Rich Howells

VIDEO PREMIERE: ‘Opioid Nation’ documentary tackles NEPA drug epidemic

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After NEPA Scene premiered Scranton filmmaker Kenny Luck’s first documentary, “Half Empty: Life in America’s Unhappiest City,” the 15-minute video went viral, garnering over 23,000 views and sparking debate about whether or not the Scranton/Wilkes-Barre area is really as bad as polls and studies say it is.

In 2017, he’s back with a new topical documentary, “Opioid Nation: The Making of an Epidemic,” that should add to these discussions and trigger new ones, premiering exclusively once again on NEPA Scene.

Over the last few years, Northeastern Pennsylvania has plunged headfirst into a heroin and opioid epidemic, inspiring national news coverage, community discussions, and reactions from local artists. After struggling to pick a topic for a follow-up to “Half Empty,” a friend suggested the ever-growing drug issue and things started falling into place.

“It became a ‘Pandora’s box’ – once I began reading about opioids, I slowly realized that this was a local and national problem that had complex layers I wanted to investigate. Also, on a personal note, although no one in my family used opioids, I grew up in an alcoholic household, so I felt I had some personal insight into how addiction can affect someone’s life,” Luck told NEPA Scene.

“The purpose of this film is to inform, educate, and entertain. With lots of media and political attention on opioids right now, it would be easy to say that I want to ‘spread awareness,’ but I think that is already being done by more capable people. My goal, then, is to ‘localize the global, and globalize the local.’ In other words, I want to take a national story and give a snapshot of how that issue is playing out in a local setting.”

Luck and his crew started filming in Luzerne and Wayne Counties, particularly in Wilkes-Barre and Hazleton, in April and wrapped by late July.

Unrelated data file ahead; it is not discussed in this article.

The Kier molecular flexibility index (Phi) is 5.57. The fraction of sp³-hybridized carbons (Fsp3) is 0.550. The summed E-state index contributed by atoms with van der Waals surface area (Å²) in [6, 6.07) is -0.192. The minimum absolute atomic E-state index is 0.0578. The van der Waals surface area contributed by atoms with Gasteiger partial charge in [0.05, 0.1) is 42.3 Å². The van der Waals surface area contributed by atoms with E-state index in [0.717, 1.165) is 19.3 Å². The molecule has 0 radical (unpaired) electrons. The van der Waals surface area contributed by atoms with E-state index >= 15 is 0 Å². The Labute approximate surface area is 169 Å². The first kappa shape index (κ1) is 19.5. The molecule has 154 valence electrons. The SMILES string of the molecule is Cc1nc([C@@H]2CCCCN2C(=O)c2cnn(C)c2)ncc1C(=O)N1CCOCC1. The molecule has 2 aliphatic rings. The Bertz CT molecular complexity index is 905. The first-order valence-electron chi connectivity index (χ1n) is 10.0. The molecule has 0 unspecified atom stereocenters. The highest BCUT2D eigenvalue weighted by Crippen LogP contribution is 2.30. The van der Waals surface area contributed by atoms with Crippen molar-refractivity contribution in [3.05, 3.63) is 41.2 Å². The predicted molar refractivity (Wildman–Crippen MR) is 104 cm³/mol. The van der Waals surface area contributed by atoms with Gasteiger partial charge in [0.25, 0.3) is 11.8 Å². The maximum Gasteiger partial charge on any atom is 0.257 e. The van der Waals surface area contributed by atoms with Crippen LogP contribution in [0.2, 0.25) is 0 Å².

“Because of the complexity and somewhat controversial nature of the opioid crisis, I thought it was important to cast a very wide net when it came to selecting interview subjects. There’s a law enforcement perspective, the perspective of a former user. I interview two mothers which, in one case, one of the mothers’ sons passed away from an overdose. I wanted people who I interviewed to have some personal connection to this epidemic, and almost all of them did,” he noted.

The film, which is twice as long as his first major project, changed and developed as he continued shooting.

“After conducting several interviews, I felt like the film lacked a central focus, a central character by which the story would focus. We continued to interview individuals, and our final interview was when we spent a whole day with Liz DeWolfe, the mother whose son passed away from an opioid overdose. Liz was exceptionally wonderful in that she let us follow her around for a day, and her story really came to life. After Liz’s interview, I knew that we had a special story to tell,” Luck explained.

“Initially, the subject matter was somewhat abstract in nature because, prior to making this film, I didn’t know anyone personally who had dealt with opioids, but interview after interview, the subject moved from abstraction to personal. Somewhere, an invisible line was crossed, and I began to really understand that there’s this world out there – a world of abuse, of addiction, and of suffering – that would only ever see if you are looking for it or if you are personally touched by it.”

It’s not only a learning experience for the viewer, but for the filmmaker himself, following his own journey to understanding this often misunderstood subject – as well as his own craft.

“I learned a lot in two specific areas: filmmaking and opioids. With regard to the former, although I do freelance video work and I’ve made a short documentary previously, there are always new challenges with each project. Most of those challenges deal with technical aspects, such as proper lighting, composition, good audio, and so on, while other aspects of making a documentary deal with navigating people’s schedules. With regard to the latter, I learned a lot about opioid addiction, how widespread it is, and some of the things policymakers are doing to help combat the problem.”

Without any clear, definitive solutions to the opioid problem, however, Luck couldn’t help but feel a bit powerless despite producing an insightful short film.

“After speaking with many people and reading a lot – media reports, academic literature, and books – about the opioid epidemic, I came away from this whole thing with a sense of helplessness,” he said.

“This truly is an epidemic that crosses social, cultural, and economic lines in the United States, and although America has faced other substance abuse challenges in the past – the crack epidemic in the ’70s and ’80s, for instance – the current opioid epidemic is far more widespread and deadly. One person I interviewed said that this problem did not start overnight, and the problem will also not be solved overnight, too. I think that is an insightful way to view the opioid epidemic.”

Watch Luck’s first NEPA documentary, “Half Empty,” here.